Put your cards on the table. This relationship -- like any other-- demands honesty. Share how you really feel about HR, pro and con.Explain where those feelings come from. Are they based on bad experiences,successes, or hearsay? Talk about what you appreciate about HR and whatdrives you crazy. Bring up HR efforts in other companies that you've heardabout and like or don't like. Then ask HR for the same feedback about youand your department.
Keep HR in the loop. Once HR has a solid understanding of your department,they need to stay current. The more they know, the better, and the morethey can observe firsthand, the better. There are lots of ways to do that:
Invite your contact to shadow you for a day or parts of days -- letthem watch you and your department in action.
Invite HR to sit in on your staff meetings.
Send HR copies of key memos, status reports, and other informationtied to department milestones.
Plan regular lunches or meetings with your HR contact.
Choose your battles. Don't drop 15 problems in HR's lap and expectequal attention to them all. Other departments need help, too! Identifyyour top concern and work with HR to resolve it. Getting one thing donewill give you a sense of accomplishment and boost everyone's credibility.
Don't jump to conclusions. It's great to go to HR with ideas, butdon't get too invested into a single course of action. Your HR partner maysee other options. Managers often request a training program, for example,when they face a challenge. But changes in hiring practices or even jobdesign may ultimately be the better solution. Respect HR's expertise.
Be willing to be a guinea pig. Perhaps you read about a cool HReffort in the Wall Street Journal. Or perhaps you had a great ideayourself. If you find yourself wondering, "Why don't we ...,"considervolunteering to pilot a program. You can team up with HR to develop a program,and then test it in your department. Together you can work out the kinks.If it works, you'll get the benefits and you can enjoy the acclaim as theprogram is rolled out through the rest of the company.
If you have an HR function, you should always consult with them about:
Employee complaints (such as sexual harassment and discrimination)Check with HR before you take action.
No matter how great your partnership is, HR will sometimes say no.It doesn't mean they don't like you. Remember that one of HR's greatestresponsibilities is to protect the company from lawsuits. (As one HR executiveobserved, "The better we do our job, the less visible we become.")Employment law is complex; trust HR's counsel.
Real life examples
How would you like to have a binder on your desk thatwalked you through every stage of employee development for every employee youmanage? A binder that includes job descriptions, required competencies, aptitudetests, specific interview questions, tailored performance appraisal forms, andmore? A binder that gave you enough information that you could focus on day-to-dayoperations and helping employees solve problems?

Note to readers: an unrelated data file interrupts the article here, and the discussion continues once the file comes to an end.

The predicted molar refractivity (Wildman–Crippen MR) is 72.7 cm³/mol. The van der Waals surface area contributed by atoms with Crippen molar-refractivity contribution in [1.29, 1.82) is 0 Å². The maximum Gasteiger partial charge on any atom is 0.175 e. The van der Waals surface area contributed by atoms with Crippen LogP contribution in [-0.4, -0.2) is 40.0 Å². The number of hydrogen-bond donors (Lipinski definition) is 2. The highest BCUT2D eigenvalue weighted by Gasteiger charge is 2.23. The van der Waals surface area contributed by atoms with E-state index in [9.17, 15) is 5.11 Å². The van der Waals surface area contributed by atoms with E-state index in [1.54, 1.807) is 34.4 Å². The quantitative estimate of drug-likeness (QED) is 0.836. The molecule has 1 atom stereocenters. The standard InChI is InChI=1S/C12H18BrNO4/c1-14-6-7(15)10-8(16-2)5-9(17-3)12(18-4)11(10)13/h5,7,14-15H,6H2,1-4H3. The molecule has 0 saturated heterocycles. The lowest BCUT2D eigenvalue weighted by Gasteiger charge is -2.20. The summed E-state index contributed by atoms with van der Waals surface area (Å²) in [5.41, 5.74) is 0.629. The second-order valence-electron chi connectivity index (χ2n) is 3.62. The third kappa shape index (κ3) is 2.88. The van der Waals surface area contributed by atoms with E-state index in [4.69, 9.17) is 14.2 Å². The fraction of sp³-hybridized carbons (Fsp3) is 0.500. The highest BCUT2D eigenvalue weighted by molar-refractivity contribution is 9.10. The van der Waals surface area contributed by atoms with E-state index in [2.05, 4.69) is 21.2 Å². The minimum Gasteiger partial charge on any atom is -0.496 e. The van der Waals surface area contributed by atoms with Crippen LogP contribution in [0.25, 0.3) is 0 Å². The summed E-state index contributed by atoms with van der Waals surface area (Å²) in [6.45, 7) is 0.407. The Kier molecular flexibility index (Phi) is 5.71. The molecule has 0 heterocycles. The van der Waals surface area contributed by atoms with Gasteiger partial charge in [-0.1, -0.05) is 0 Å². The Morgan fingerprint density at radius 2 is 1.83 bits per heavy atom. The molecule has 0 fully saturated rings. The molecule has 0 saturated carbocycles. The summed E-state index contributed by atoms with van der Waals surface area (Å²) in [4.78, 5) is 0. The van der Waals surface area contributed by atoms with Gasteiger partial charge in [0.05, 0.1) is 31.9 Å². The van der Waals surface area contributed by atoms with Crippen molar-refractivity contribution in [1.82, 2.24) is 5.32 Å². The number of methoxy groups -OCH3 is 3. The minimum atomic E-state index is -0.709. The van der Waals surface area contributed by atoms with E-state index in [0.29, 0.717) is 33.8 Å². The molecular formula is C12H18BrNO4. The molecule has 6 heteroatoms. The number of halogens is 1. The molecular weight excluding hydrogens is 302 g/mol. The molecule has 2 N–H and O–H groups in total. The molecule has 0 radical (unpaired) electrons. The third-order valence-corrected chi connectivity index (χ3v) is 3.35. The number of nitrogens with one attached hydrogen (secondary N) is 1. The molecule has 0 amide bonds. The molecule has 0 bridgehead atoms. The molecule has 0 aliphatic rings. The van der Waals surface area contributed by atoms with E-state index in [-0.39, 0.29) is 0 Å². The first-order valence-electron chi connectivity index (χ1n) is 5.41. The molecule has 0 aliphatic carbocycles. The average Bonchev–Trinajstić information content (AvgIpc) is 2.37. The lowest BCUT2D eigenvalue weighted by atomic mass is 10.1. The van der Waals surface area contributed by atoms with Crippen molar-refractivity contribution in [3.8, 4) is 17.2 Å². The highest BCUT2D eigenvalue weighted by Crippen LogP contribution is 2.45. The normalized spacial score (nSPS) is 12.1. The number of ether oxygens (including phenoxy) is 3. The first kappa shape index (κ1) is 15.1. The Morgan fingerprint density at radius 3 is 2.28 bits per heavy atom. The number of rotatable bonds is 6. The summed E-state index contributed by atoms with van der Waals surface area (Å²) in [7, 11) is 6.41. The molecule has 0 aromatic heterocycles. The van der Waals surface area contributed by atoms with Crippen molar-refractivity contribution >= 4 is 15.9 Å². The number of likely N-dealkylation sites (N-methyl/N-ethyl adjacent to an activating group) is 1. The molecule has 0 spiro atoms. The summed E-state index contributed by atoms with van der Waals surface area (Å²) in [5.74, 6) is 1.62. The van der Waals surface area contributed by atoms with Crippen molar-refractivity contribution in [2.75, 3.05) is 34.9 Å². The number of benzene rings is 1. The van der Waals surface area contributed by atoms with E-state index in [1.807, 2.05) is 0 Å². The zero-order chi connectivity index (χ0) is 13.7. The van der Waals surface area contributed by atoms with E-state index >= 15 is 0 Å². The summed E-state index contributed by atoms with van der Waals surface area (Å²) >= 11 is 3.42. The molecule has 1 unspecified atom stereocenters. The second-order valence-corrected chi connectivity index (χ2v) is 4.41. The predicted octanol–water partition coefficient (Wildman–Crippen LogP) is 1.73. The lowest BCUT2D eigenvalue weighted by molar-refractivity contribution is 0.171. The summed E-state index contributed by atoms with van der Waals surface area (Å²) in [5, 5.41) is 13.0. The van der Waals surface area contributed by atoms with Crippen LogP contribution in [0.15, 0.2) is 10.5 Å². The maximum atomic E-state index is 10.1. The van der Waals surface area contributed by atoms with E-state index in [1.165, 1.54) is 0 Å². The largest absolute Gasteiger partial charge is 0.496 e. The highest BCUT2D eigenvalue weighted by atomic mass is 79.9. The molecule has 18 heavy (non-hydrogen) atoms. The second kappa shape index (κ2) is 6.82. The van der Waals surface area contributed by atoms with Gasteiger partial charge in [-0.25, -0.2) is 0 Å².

If you worked at Valspar Corporation, you'd have one.That's because HR has created those binders for every one of the company's morethan 3,800 jobs. The effort started as a small-scale attempt to identify corecompetencies in the manufacturing department and spread from there.
Salespeople at Buckman Laboratories International,Inc. make big sales pitches -- pitches in which million of dollars in revenueare at stake. But how can a salesperson in Thailand get the information sheneeds to close a sale if the home office is closed?
At Buckman, the salesperson can get the informationanytime, from anywhere in the world. That's because HR has worked with managersto promote knowledge sharing. The idea is to take the axiom "two headsare better than one" and turbo-charge it with technology. Thanks to onlineforums, connected knowledge bases, electronic bulletin boards, and virtual conferencerooms, employees can tap into each other's knowledge and experience like nowhereelse.
At one time, Continental Airlines was the laughingstockof the airline industry. The carrier had been through two bankruptcies and therewas a revolving door in the executive suite. Passengers could expect poor service,late arrivals, and lost bags. No wonder employees tore the company patches offtheir uniforms at the end of the day; they didn't want anyone to know wherethey worked.
Then management teamed up with HR and took the airlinefrom worst to first. An incentive pay program, streamlined policies (to replacethe policy manual that management publicly burned), and aggressive communicationimproved every area of performance. Today, employees keep the patches on theiruniforms and share in the airline's newfound profits.
Employee teams setting goals and measurements for themselves?Employees teams managing themselves while managers act as coaches? Believeit. It's a profit-driving reality at GE Fanuc Automation of North America, Inc.More than 40 work teams are proving it can be done and the best coaches arethe managers earning the greatest rewards. It works because HR partners withmanagers in the coaching process; an HR staffer is part of every department.
Get more information
- HumanResource Champions: The Next Agenda for Adding Value and Delivering Results,Dave Ulrich, Harvard Business School Press, 1997.
- HumanResources Kit for Dummies, Max Messmer, IDG Books Worldwide, 1999.